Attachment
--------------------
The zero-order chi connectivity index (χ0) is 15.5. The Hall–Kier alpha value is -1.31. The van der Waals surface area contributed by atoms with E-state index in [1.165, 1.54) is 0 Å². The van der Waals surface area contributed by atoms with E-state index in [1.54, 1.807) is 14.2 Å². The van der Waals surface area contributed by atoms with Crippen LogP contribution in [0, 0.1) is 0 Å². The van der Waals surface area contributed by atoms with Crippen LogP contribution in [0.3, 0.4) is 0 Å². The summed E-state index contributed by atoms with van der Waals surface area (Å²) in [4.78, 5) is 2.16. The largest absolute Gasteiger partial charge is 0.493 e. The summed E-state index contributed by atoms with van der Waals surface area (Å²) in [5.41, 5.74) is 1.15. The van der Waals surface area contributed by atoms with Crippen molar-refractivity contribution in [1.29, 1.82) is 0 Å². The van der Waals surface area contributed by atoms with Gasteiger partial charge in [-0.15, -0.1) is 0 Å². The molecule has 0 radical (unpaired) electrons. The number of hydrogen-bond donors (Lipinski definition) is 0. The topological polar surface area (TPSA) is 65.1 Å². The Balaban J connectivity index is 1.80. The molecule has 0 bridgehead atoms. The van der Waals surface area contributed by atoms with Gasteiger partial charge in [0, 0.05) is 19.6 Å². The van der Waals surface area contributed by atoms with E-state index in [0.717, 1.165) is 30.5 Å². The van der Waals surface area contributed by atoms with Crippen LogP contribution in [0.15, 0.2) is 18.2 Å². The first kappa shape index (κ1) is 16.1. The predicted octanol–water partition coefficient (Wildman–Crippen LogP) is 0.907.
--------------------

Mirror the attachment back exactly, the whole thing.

The zero-order chi connectivity index (χ0) is 15.5. The Hall–Kier alpha value is -1.31. The van der Waals surface area contributed by atoms with E-state index in [1.165, 1.54) is 0 Å². The van der Waals surface area contributed by atoms with E-state index in [1.54, 1.807) is 14.2 Å². The van der Waals surface area contributed by atoms with Crippen LogP contribution in [0, 0.1) is 0 Å². The van der Waals surface area contributed by atoms with Crippen LogP contribution in [0.3, 0.4) is 0 Å². The summed E-state index contributed by atoms with van der Waals surface area (Å²) in [4.78, 5) is 2.16. The largest absolute Gasteiger partial charge is 0.493 e. The summed E-state index contributed by atoms with van der Waals surface area (Å²) in [5.41, 5.74) is 1.15. The van der Waals surface area contributed by atoms with Crippen molar-refractivity contribution in [1.29, 1.82) is 0 Å². The van der Waals surface area contributed by atoms with Gasteiger partial charge in [-0.15, -0.1) is 0 Å². The molecule has 0 radical (unpaired) electrons. The number of hydrogen-bond donors (Lipinski definition) is 0. The topological polar surface area (TPSA) is 65.1 Å². The Balaban J connectivity index is 1.80. The molecule has 0 bridgehead atoms. The van der Waals surface area contributed by atoms with Gasteiger partial charge in [0, 0.05) is 19.6 Å². The van der Waals surface area contributed by atoms with E-state index in [0.717, 1.165) is 30.5 Å². The van der Waals surface area contributed by atoms with Crippen LogP contribution in [0.15, 0.2) is 18.2 Å². The first kappa shape index (κ1) is 16.1. The predicted octanol–water partition coefficient (Wildman–Crippen LogP) is 0.907.